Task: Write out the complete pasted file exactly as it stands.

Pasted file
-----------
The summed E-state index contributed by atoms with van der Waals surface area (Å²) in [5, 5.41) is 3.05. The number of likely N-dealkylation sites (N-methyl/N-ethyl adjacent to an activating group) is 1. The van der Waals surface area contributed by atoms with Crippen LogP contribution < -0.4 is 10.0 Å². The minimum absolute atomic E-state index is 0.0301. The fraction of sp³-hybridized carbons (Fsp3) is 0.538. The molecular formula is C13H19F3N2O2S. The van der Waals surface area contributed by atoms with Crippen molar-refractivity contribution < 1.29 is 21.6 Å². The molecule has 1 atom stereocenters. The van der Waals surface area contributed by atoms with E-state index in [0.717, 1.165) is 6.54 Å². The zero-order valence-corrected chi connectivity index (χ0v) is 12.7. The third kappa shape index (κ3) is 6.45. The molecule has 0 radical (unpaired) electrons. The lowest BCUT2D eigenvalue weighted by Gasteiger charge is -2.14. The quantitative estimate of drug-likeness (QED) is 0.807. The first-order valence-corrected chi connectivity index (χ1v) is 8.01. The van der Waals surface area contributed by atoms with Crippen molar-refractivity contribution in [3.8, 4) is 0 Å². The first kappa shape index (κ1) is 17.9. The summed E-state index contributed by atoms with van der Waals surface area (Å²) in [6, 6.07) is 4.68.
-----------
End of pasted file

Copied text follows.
The summed E-state index contributed by atoms with van der Waals surface area (Å²) in [5, 5.41) is 3.05. The number of likely N-dealkylation sites (N-methyl/N-ethyl adjacent to an activating group) is 1. The van der Waals surface area contributed by atoms with Crippen LogP contribution < -0.4 is 10.0 Å². The minimum absolute atomic E-state index is 0.0301. The fraction of sp³-hybridized carbons (Fsp3) is 0.538. The molecular formula is C13H19F3N2O2S. The van der Waals surface area contributed by atoms with Crippen molar-refractivity contribution < 1.29 is 21.6 Å². The molecule has 1 atom stereocenters. The van der Waals surface area contributed by atoms with E-state index in [0.717, 1.165) is 6.54 Å². The zero-order valence-corrected chi connectivity index (χ0v) is 12.7. The third kappa shape index (κ3) is 6.45. The molecule has 0 radical (unpaired) electrons. The lowest BCUT2D eigenvalue weighted by Gasteiger charge is -2.14. The quantitative estimate of drug-likeness (QED) is 0.807. The first-order valence-corrected chi connectivity index (χ1v) is 8.01. The van der Waals surface area contributed by atoms with Crippen molar-refractivity contribution in [3.8, 4) is 0 Å². The first kappa shape index (κ1) is 17.9. The summed E-state index contributed by atoms with van der Waals surface area (Å²) in [6, 6.07) is 4.68.